Saving a Century photography exhibition

saving a century

The Architectural Heritage Society of Scotland (Strathclyde Group) and the Victorian Society are holding a photographic exhibition entitled Saving a Century, curated by noted architectural historian Gavin Stamp. The exhibition will be on show at the Mitchell Library, Granville Street, Glasgow, G3 7DN from 1 – 30 October, Monday to Saturday. Free admission.

The exhibition includes:

VICTORIAN BUILDINGS LOST BEFORE 1958 – A photographic survey of some of the best Victorian buildings destroyed in the first half of the twentieth century, among them Crystal Palace (burnt down 30th November 1936), Trentham Hall, Staffordshire (abandoned by the 4th Duke of Sutherland in 1906 and demolished five years later) and Queen’s Park Church, Glasgow (Scotland’s worst architectural loss of the Second World War).

THE FOUNDATION OF THE VICTORIAN SOCIETY – Photographs and material from the opening meetings of the Society. Early members included architect Hugh Casson, architectural historian Christopher Hussey, Sir Nikolaus Pevsner and Sir John Betjeman.

THE EUSTON MURDER AND OTHER CASES – Photographs and text documenting the bitter battle for the Euston Arch, as well some of the Victorian Society’s other early defeats. There were early victories too, among them the Oxford University Museum, proposed for demolition in 1961 to make way for new science buildings. The Victorian Society also succeeded in getting the Broad Street Building of Balliol College listed, after it was threatened with a re-build in 1963.

VICTORY IN WHITEHALL – Photographs charting the heroic, ten-year campaign against plans to demolish much of the historic square mile, including nearly every building south of Downing Street and Richmond Terrace. Sir George Gilbert Scott’s Foreign Office, Richard Norman Shaw’s New Scotland Yard and Middlesex Guildhall in Parliament Square were among the buildings proposed for demolition.

PLACES OF WORSHIP – A photographic survey of some of the historic churches, chapels and synagogues with which the Victorian Society has been involved. As churches are exempt from the secular planning system, it can be particularly difficult to guard them against insensitive change. With falling attendance figures and a growing number of redundant places of worship, the future of our best churches is one of the biggest challenges facing heritage campaigners today.

RAILWAY BUILDINGS – Photographs of some of the key buildings the Victorian Society fought for, as the closure of many branch and other railway lines resulted in the redundancy of numerous stations, bridges and viaducts. That many pioneering and magnificent railway structures, such as St Pancras Station, survive today, often still in use, is very much owing to the efforts of the Society.

IRON, GLASS & STONE – Photographs of some of the most innovative nineteenth century buildings, among them Clevedon Pier, Islington’s Royal Agricultural Hall and Bradford’s Kirkgate Market, for which the Victorian Society has fought.

THE FUNCTIONAL TRADITION – Photographs of some of the most impressive industrial buildings for which the Society has fought. With the decline of the traditional industries of the North of England after the Second World War, many mills and warehouses became redundant while many Northern towns and cities became ashamed of their Victorian industrial legacy and anxious to replace it with something new. The Victorian Society, along with bodies such as SAVE Britain’s Heritage, argued that nineteenth century industrial buildings were evocative and substantial structures which were not only of historical importance but capable of gainful re-use.

THE PURPLE OF COMMERCE – Photographs of some of the most significant Victorian commercial buildings to have come under threat in the last fifty years. Built partly as self-advertisements and partly to inspire confidence, these ambitious and substantial banks, offices and warehouses too often fall victim to redevelopment schemes.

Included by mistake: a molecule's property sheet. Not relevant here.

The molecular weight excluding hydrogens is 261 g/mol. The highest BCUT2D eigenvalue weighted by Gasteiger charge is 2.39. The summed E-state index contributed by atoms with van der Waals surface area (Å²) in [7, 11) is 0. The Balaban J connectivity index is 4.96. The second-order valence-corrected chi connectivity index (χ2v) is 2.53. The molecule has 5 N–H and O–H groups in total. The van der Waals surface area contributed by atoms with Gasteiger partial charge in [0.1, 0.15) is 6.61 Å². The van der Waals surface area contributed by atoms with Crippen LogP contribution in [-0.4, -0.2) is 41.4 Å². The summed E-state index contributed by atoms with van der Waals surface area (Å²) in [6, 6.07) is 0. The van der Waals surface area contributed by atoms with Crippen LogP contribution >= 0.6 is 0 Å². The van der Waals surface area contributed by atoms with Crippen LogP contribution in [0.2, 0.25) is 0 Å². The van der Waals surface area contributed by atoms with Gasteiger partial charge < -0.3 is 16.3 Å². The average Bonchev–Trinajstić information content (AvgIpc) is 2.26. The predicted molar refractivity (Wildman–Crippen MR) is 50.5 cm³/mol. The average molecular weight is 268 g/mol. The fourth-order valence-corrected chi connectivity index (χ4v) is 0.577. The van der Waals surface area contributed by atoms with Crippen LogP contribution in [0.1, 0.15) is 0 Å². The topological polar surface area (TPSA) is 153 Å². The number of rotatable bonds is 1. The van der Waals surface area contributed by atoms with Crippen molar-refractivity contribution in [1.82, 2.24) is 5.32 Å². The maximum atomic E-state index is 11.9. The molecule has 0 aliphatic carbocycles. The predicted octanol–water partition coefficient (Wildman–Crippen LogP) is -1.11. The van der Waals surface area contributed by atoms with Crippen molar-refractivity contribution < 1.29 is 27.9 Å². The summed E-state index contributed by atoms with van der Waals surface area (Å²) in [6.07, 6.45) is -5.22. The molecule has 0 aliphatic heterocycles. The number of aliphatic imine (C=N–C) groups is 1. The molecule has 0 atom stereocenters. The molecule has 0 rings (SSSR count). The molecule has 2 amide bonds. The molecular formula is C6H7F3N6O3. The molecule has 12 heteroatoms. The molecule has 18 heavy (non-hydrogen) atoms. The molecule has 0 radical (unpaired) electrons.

COUNTRY HOUSES – Photographs of some of the grandest country houses to have been the subject of Victorian Society campaigns, among them Shadwell Park, Tyntesfield and Highcliffe Castle. Rendered redundant by social and cultural changes, some of the most famous large houses were demolished between the wars while many more disappeared in the 1950s.

DOMESTIC ARCHITECTURE – A collection of photographs of some of the Victorian villas and terraced houses for which the Victorian Society has fought. Often extravagant and fanciful buildings, these buildings are regularly demolished to allow higher density developments in their grounds or make way for flats.

PUBLIC INSTITUTIONS – A photographic survey of some of the best municipal buildings that have been saved or lost. Physical embodiments of the Victorians’ strong sense of civic pride and duty, many of these splendid town halls, libraries, swimming pools, museums, art galleries and post offices still add much to the rich character of British towns and cities today.

BEACONS OF THE FUTURE – A survey of some of the Society’s most recent campaigns, focusing on the battle for Victorian schools and swimming pools. Among the battles highlighted are the protest and funeral for Bonner School, the Public Inquiry for Easington Colliery School and the local campaign for the Moseley Road Baths in Birmingham.

THE VICTORIANS VICTORIOUS – Photographs of some of the most notable Victorian buildings used and valued today.

In conjunction with the exhibition, James Macaulay will present Saving a Century?, a talk at the Mitchell Library on Tuesday 1 October at 6.00. All welcome. Admission £4.00.

Click here for further information: SAC Glasgow poster _2013_JMacaulay_poster_rev G

Photographer Robert Trotter dies aged 83

Robert Trotter as Mr Murdoch STV High Road

Robert Trotter as Mr Murdoch STV High Road

We were saddened to hear of the death of the photographer Robert Trotter, who died yesterday aged 83.

Trotter (1930-2013) was an actor, director and photographer who was active in the Scottish arts scene since the 1960s. After completing National Service in the 1950s he trained as a teacher, taught English at Bellahouston Academy in Glasgow and became a Lecturer in Drama at Glasgow University in 1965. He worked continuously on stage, radio and television since the late 1960s with his work reaching a worldwide audience when he joined the cast of the long-running TV drama Take the High Road in 1982.